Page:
In the fall of 2014, we organized a group of local MGE shareholders due to our concerns that MGE had a heavy reliance on coal generation and their mandatory fee hike was leading the company in the wrong direction. We believe MGE should be leading the country in clean energy, not blocking it. Their billing structure of high fixed fees and low usage fees discourages energy efficiency and customer investment in renewable energy. In addition, MGE had no concrete plans to increase renewable energy generation significantly beyond its current level of 13.7 percent.
Our group of about 50 shareholders, now known as MGE Shareholders for Clean Energy, met in November 2014 to discuss how to use shareholder advocacy to push MGE to become a utility leader in clean energy. Shareholder advocacy is one way to promote change from within a corporation. Shareholders can seek environmental, social, or governance reform through corporate dialogue, resolutions, and proxy voting.
Our first goal was to get MGE management to take notice of our concerns. Our group decided the best course of action was to submit resolutions to be included in the 2015 shareholder proxy statement for a vote by all shareholders.
We considered six resolutions, but ultimately filed two resolutions, with nine shareholders signing on. One resolution sought a study on how MGE could reach 25 percent renewable energy by 2025 and another sought to tie executive compensation to sustainability metrics. MGE management took notice, and in March 2015, we withdrew the resolutions from the proxy statement in exchange for a written agreement, signed by MGE’s CEO, Gary Wolter, to pursue the objectives of the resolutions.
The agreement included a commitment by MGE to work with an expert, in consultation with the shareholder group, to study adding substantial and measurable amounts of renewable energy to MGE’s supply mix.
Thus far, MGE has followed up on the agreement. MGE is in negotiations with a professional consulting firm to assess MGE’s renewable energy options. In addition, MGE’s Community Energy Conversations are in full swing and MGE has not increased its mandatory fees any higher.
Although we are happy with the progress being made on our agreement, we also feel it is important for shareholders to continue to put pressure on MGE to become a utility leader in clean energy. Therefore, our group is currently considering developing new proxy resolutions that need to be submitted by Nov. 28 to be eligible for a shareholder vote at MGE’s 2016 annual shareholder meeting. A number of resolutions under consideration include asking MGE to report stranded asset risk, to endorse clean energy initiatives, and to make governance changes.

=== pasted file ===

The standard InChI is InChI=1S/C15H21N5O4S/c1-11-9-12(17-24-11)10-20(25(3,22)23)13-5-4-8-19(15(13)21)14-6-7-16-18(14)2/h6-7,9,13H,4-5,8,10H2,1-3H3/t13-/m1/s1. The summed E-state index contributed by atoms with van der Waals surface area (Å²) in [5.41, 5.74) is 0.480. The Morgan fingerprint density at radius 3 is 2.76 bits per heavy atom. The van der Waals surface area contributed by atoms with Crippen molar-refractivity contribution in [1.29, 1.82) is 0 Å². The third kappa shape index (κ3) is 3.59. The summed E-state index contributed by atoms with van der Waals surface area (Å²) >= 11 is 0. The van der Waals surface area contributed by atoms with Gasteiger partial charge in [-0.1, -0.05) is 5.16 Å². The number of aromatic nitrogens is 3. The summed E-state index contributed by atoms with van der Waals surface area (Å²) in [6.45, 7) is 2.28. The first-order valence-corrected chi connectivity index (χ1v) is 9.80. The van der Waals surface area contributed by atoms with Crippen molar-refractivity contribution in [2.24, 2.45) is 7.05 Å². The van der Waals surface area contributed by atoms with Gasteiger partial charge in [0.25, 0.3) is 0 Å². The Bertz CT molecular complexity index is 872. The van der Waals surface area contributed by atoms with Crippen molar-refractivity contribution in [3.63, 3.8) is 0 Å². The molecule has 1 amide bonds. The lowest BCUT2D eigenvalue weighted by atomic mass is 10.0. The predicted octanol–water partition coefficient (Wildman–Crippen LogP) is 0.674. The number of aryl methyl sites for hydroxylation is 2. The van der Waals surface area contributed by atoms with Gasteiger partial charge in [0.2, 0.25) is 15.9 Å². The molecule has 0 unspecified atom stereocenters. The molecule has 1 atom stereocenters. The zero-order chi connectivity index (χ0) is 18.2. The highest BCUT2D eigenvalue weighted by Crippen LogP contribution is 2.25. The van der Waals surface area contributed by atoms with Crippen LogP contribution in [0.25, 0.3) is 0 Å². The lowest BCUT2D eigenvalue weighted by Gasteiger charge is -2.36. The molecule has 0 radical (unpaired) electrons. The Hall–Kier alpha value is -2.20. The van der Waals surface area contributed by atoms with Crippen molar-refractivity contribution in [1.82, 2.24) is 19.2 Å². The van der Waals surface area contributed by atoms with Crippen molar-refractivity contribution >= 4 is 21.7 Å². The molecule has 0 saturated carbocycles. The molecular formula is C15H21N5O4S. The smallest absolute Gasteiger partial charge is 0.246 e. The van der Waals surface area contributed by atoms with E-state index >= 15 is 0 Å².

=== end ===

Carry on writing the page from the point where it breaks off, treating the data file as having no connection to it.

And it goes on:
We believe there are thousands of local shareholders in the Madison area who share our objective of pushing MGE to be a national leader in clean energy, which will benefit our environment but will also keep our investments secure well into the future. As part owners of the company, our mission is to advocate directly with MGE management to be a national leader in clean energy.
MGE Shareholders for Clean Energy meets every month or two to review MGE’s progress toward fulfilling its obligations and to discuss future tactics. If you are a current MGE shareholder or if you want to become one and get involved in local energy advocacy from within the area’s utility company, you are invited to join our meetings and activities. To get more information, view our Facebook page: MGE Shareholders for Clean Energy.
Don Wichert, of Madison, and Beth Esser, of Monona, are co-founders of MGE Shareholders for Clean Energy.
Editor's note: This column has been revised to correct an error.
Share your opinion on this topic by sending a letter to the editor to firstname.lastname@example.org. Include your full name, hometown and phone number. Your name and town will be published. The phone number is for verification purposes only. Please keep your letter to 250 words or less.